Just 17 per cent of children were eligible for free school meals in 2010. That now sits at 22.5 per cent – 1.8 million children. Nearly 1 million food bank packages were given to children last year by the Trussell Trust charity, a 145 per cent rise from 386,000 in 2017.
Tunde King, a school social resilience co-ordinator, previously told Schools Week it felt like schools were “now part of the welfare state”.
The cost-of-living crunch isn’t just hitting the poorest. A survey by the Sutton Trust found 52 per cent of 6,200 senior leaders saw an increase in the number of non-free school meal children unable to afford lunch during the autumn term last year.
Councils: ‘We used to broker support. We now provide it’
Massive cuts in local authority funding have also resulted in their school services scaling back.
Child social worker vacancy rates hit 20 per cent last year, up from 17 per cent in 2017, with more than 5,400 agency staff needed to cover gaps.
The number of social workers quitting in 2022 (5,422) was higher than those starting (4,826) for the first time since records began in 2017.
Amy Lassman, the head of Nelson Mandela Primary School in Birmingham, said councils were expecting “more and more to be done by schools”.
She hired a family support worker for one-day-a-week, costing £10,000, but budget pressure will force her to cut the role next year.
Instead, a senior leader will become pastoral lead – but that means they will no longer teach for two days in the classroom.
“I want us to support our community and have that central role, but we used to be the broker of that support. We are now the provider.”
Meanwhile, the number of attendance officers across councils plummeted by 35 per cent since 2011, a Schools Week investigation found last year.
Kate Davies, the head of Ash Lea special school in Nottinghamshire, said schools had “often become the only consistent support for families”.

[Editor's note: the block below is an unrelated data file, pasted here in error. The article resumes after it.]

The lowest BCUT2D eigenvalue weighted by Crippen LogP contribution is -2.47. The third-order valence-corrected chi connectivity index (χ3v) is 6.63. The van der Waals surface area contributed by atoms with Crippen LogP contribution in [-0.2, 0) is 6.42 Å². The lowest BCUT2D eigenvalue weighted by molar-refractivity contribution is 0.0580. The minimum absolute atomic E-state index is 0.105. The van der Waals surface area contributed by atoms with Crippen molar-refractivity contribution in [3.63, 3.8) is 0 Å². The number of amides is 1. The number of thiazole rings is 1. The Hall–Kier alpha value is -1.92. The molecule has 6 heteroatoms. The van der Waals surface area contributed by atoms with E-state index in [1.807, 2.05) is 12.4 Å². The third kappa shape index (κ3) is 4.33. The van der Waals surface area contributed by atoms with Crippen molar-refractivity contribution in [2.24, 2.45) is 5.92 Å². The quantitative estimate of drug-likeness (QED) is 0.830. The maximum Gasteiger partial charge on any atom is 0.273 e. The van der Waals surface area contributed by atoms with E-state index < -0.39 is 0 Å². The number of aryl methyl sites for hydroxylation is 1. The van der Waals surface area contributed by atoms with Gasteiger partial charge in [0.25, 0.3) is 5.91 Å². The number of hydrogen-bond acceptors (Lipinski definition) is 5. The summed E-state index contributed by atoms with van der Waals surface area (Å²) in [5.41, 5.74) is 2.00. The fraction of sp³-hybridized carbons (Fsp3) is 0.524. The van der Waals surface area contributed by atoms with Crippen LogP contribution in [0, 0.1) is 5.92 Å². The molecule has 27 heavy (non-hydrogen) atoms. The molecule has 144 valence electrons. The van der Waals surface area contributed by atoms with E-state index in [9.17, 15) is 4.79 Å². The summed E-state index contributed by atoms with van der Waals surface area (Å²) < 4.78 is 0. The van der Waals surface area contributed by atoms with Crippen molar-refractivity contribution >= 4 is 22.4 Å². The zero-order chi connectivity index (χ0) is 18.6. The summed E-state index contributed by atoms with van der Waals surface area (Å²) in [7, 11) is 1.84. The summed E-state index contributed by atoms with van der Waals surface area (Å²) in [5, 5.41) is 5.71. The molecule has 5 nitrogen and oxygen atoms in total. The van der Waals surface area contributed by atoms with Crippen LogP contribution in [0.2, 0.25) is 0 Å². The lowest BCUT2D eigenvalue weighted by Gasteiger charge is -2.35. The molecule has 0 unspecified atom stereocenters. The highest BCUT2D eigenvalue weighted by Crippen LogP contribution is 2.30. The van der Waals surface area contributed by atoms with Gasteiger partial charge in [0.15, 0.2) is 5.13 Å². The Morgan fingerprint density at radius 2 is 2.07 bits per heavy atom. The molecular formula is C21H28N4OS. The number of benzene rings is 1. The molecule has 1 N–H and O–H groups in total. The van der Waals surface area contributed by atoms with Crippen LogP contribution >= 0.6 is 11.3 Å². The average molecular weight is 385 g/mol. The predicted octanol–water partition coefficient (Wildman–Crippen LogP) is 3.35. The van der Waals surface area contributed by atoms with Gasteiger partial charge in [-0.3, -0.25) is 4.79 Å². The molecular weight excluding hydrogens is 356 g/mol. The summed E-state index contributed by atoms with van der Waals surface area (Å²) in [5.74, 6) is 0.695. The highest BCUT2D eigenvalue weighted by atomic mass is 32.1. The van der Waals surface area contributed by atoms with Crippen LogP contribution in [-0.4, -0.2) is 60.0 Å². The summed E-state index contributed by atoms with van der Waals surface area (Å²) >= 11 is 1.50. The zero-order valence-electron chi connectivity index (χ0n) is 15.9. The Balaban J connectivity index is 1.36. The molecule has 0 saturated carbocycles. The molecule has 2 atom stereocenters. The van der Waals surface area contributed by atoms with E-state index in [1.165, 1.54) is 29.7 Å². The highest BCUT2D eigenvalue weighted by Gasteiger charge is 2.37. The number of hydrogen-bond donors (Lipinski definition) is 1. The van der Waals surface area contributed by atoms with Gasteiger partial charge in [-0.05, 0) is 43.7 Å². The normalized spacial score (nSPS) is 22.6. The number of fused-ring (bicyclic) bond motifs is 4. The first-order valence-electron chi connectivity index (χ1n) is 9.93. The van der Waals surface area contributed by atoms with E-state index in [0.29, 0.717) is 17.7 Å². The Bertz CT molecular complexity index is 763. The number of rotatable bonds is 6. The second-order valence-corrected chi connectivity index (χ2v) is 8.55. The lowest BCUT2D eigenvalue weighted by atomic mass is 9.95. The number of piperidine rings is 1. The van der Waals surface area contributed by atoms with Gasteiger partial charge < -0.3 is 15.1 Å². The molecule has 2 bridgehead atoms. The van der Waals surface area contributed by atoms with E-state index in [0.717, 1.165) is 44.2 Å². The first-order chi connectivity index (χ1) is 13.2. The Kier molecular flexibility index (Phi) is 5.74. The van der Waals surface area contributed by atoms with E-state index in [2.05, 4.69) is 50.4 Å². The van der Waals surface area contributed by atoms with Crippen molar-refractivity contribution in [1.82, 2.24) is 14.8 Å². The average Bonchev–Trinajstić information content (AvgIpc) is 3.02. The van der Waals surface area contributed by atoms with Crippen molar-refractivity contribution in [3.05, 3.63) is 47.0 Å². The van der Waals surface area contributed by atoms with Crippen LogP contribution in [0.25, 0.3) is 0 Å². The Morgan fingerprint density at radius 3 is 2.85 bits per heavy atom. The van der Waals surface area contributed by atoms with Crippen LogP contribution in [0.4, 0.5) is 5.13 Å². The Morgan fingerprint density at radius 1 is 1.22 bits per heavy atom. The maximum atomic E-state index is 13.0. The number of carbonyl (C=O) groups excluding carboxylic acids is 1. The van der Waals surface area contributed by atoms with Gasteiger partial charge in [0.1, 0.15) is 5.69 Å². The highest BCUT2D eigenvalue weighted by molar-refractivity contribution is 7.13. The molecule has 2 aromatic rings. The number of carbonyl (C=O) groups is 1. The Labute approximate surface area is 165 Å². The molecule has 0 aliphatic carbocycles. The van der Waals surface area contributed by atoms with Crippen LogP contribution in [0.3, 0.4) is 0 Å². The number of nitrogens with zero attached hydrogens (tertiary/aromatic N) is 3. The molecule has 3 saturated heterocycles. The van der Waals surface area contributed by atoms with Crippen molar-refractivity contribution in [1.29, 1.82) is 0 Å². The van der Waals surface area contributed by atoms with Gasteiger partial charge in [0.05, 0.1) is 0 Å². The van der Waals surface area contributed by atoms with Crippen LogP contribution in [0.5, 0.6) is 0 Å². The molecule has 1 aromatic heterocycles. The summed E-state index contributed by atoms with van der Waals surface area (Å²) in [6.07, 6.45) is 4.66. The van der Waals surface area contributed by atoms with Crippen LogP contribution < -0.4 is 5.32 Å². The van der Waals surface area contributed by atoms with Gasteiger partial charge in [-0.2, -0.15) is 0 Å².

“It’s a mission creep as we are plugging NHS and social care provision gaps and now our budgets are more challenged.”
Heather Sandy, from the Association of Directors of Children’s Services, said “a decade of austerity left local government funding in a parlous statement and children’s services teetering on the edge of becoming a ‘blue light’ service”.
“Tough decisions have had to be made about how funding is allocated and often the services most at risk are those addressing the root causes of problems children and their families face before they reach crisis point. This does nothing to reduce future demand, is more expensive in the long term and leads to poorer outcomes.”
The Department for Education said councils were given £59.7 billion this year in “core spending power” and high-needs funding will rise to £10.1 billion this financial year – an increase of more than 50 per cent since 2019. It will invest “more than” £50 million every year on recruiting family social workers.
Recruitment: Shortages worsen as pay stalls
While managing the knock-on effects of creaking health and social services, heads are grappling with their own worsening recruitment crisis.
Analysis by Jack Worth from the National Foundation for Educational Research found that England’s real-terms pay for primary teachers in 2020 was 10 per cent lower than in 2010.
Pay had grown the slowest compared with all other countries that provided data for the OECD study.
A rise in private sector pay and flexible working since Covid has left schools unable to compete.
Worth’s analysis predicts the government will fall 41 per cent short of its overall teacher targets next year – the lowest since records began in 2010.
Teacher vacancies are also on the rise, government data shows, up from 452 in 2010-11 to 1,564 in 2021-22.
Rising costs: School budgets take the hit
Meanwhile, as budget demands to fill creaking services grows, schools are dealing with their own cost-of-living crisis.
Some faced energy price hikes of up to 587 per cent, according to Schools Week analysis last year.
While wholesale gas and electricity prices have dropped dramatically, they were still nearly three times higher in February than before the war in Ukraine.
Alongside a rise in overheads, soaring food and labour costs mean the cost of providing a hot meal for a primary pupil is now £3.30, up from £2.30 in 2010, National Education Union analysis suggests.
But schools receive just £2.47 per meal for means-tested free school meals – a shortfall of about 83p for every meal. It means schools are having to find an extra £288 million nationally to subsidise the costs, the analysis suggests.
Heads are also having to deal with crumbling school buildings. Repairing or replacing all defects in the country’s schools was estimated to cost £11.4 billion in 2021 – almost double the £6.7 billion estimate just four years earlier.
Bowen said the answer was “really quite simple: properly funded schools being supported by well-resourced specialist services”.